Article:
Dr. Ziedan is the chain smoker on the right.

Last night, a glance at the (Korba) Shorouk bookstore’s bestseller rack showed, unsurprisingly, that three of the top five slots were taken by books written by scholar-cum-novelist Dr. Youssef Ziedan.*

The first place was occupied—as it is on the Kotob Khan bestseller list—by Ziedan’s latest novel, The Nabataean. The historical novel, released last month, is already on its fourth edition. Although each edition represents the sale of only 5,000 copies, this represents big business in Egyptian book sales.

In third place was Ziedan’s International Prize for Arabic Fiction (IPAF)-winning Azazel (2008), and in fifth was his nonfiction Arab Theology and the Origins of Religious Violence (2010).

What gives? Is Youssef Ziedan the next Stieg Larsson?

Well, maybe not. None of these are a Lost Symbol, an عايزة أتجوز or an Girl with Hornet’s NestArab Theology in particular is heavy material for a bestseller list. As Omar Cheta notes in Al Masry Al Youm:

Al-Lahut is densely written, heavily footnoted and full of cumbersome terms such as kristuluijia (Christology) and al-munuthiliyya (Monothelitism).

Neither was Ziedan’s IPAF-winning Azazel a light historical ditty. Some, in either insult or ignorance, tagged the novel as “the Arabic Da Vinci Code,” which surely rankled the historian Zeidan. He told The National that anyone making such a comparison is “ignorant of the essential difference between an adventure novel based on historical fabrication like The Da Vinci Code, and a philosophical novel written with blood, sweat and tears like Azazel.”

Indeed, Ziedan told The National, he didn’t intend to write a “popular” novel at all:

The novel wasn’t written for the average reader in the first place. I wanted the reader to participate in the novel, to get involved, to be as confused as I got; then to set out through the novel on the middle path between reality and imagination, pouring on to the text a lot of his own reality, and his own imagination, until finally invisibly connecting with the hero, seeing his reflection in him. I did not want to present an entertaining story or tale, I wanted to present him with a provocative text that would interact with the readers on a deep level.

Regardless of Ziedan’s intentions, the book hit a nerve in Egypt, where novels that discuss religion are relatively rare. Those that do emerge (or nearly emerge), such as Anis Deghreidi’s Trials of the Prophet Muhammad, are often attacked or preemptively censored.

Azazel has not been banned in Egypt, but the book certainly has been under fire since its release. The novel, which purports to be the memoirs of a passionate fifth-century monk, was seen by some as a broadside attack on Christianity. It was not officially condemned by the Coptic church, but it did spark press releases, protests, and a book-length response from Coptic Bishop Bishoy. A “hesba” lawsuit was also filed against Ziedan by a Christian group.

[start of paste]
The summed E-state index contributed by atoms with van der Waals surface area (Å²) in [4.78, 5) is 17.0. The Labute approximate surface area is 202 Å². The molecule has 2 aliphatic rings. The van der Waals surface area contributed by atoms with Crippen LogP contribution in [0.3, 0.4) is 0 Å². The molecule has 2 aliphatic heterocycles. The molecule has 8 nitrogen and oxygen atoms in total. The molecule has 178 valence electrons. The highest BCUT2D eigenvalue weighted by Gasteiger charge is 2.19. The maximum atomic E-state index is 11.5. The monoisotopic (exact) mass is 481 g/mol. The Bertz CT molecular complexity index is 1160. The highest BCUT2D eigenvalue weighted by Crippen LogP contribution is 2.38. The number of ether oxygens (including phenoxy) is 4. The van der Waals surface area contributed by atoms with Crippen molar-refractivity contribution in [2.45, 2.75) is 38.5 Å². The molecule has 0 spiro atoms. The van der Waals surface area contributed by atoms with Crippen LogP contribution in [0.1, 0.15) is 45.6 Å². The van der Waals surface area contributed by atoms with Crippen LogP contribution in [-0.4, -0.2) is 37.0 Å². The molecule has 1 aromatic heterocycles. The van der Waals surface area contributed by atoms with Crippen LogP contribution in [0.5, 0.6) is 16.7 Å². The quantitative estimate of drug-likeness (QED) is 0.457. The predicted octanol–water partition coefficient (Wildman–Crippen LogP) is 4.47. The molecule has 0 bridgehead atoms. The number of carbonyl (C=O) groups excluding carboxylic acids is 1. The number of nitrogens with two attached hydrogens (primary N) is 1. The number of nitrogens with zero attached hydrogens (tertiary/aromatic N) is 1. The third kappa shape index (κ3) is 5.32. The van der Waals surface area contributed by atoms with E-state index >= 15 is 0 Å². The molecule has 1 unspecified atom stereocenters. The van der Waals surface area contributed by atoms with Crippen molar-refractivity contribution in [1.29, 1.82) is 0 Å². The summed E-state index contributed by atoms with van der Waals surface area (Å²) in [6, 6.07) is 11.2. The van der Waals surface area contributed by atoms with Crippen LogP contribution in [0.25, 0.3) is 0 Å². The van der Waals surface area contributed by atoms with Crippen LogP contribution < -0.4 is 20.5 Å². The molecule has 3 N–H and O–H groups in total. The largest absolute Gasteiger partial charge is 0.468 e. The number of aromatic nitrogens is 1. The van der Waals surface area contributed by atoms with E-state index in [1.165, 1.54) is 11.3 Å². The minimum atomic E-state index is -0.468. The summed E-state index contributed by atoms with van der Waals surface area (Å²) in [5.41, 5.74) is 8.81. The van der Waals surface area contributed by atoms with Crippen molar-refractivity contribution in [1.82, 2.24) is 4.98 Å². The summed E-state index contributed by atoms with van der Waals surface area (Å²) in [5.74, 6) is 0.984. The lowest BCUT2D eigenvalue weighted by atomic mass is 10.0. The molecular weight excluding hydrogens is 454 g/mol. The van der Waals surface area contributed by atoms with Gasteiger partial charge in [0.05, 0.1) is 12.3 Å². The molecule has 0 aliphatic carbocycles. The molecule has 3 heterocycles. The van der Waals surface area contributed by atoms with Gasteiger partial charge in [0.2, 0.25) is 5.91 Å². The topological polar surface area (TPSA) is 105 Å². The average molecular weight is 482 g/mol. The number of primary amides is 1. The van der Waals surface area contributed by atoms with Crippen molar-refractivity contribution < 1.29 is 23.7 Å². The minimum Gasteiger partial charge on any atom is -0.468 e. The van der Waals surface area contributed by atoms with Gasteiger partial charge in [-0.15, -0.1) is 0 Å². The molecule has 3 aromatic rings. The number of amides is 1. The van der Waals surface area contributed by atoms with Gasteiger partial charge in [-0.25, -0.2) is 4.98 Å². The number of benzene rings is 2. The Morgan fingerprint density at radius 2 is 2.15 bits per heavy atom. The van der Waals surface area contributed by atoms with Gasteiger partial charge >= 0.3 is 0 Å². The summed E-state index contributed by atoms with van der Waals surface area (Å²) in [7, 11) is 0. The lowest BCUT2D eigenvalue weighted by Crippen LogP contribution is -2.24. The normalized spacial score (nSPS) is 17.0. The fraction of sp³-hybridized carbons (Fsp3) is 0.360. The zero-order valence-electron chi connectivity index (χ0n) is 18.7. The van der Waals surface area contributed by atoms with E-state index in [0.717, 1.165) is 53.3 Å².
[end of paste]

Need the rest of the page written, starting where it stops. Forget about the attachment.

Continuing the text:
However, while Cheta asserts that Arab Theology sells because of “Ziedan’s unfortunate [and incorrect] reputation as a scholar exposing the falsity of Christianity,” Ziedan hasn’t been particularly popular with Islamic scholars, either. His public events in Egypt and the Arabic-reading world are regularly tumultuous; he’s also had a lawsuit filed against him by an Islamist-affiliated group.

In an interview last month with NileTV, Ziedan said that he believes the novel “was attacked by some people who want the Egyptians to stay an ignorant people.”

In the same interview, Ziedan spoke about his new novel, The Nabataean, another historical novel:

The novel is about a young lady, eighteen years old. She is married [to] a merchant, a Nabatean, and she moved from the Delta of the Nile to Sinai, of course, and then she lived in Jordan…and she was an eye-witness of this reparation of the Muslims and Arabs…coming to Egypt.

The Daily News of Egypt’s year-end special on Egyptian novels of 2010, written by Sherif Azer and Youssef Faltas, ranked The Nabataean beneath Azazel, while still including it on their “top 9” list.

News reports in Al Shorouk and elsewhere note that Ziedan has received offers to translate The Nabataean into Italian, English, and Turkish. However, Ziedan’s IPAF-winning Azazel—long since translated into English by Jonathan Wright—has not yet appeared.

It’s due out next summer from Atlantic Books, and, as I wrote elsewhere:

Had the book been under attack solely by fringe Muslim groups, one would assume this to be a selling point for many Western book-buyers. But the novel has also been decried by an Arab Christian minority, even if mistakenly, and how this will affect the award-winning novel’s reception is difficult to predict.

Read more:

Khaled Diab, “Egypt’s Coptics Find Book Insulting,” The Guardian

Omar Cheta, “Youssef Ziedan: Misrepresentations of an intellectual,Al Masry Al Youm

Laura Chubb, “Youssef Ziedan interview,” Time Out Bahrain

Yusuf Zeydan: Beelzebub,” The National

M. Lynx Qualey, “Religion vs. Fiction in Egypt,” Sightings

Also:

Ziedan’s books are discussed on GoodReadsZiedan’s official website is full of information, mostly about ancient manuscripts; he also has a yet-unused Twitter account.

*Yes, I do realize that Dar el Shorouk is Ziedan’s publisher, and that his books get very good placement in the stores. However, his two most recent novels and Arab Theology also regularly appear atop bestseller lists at Kotob Khan and Diwan.

2 thoughts on “Egypt’s Youssef Ziedan Phenomenon

  1. thanks for ur effort. I’m a big fan of Zeidan’s writings, especially his non-fiction work. His style makes reading hard core sufism, and manuscripts doable.

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    1. Thanks for your comments, Nousha. And you should link to your review about Ziedan’s work: here.

      Glad to have discovered your blog!

      Like

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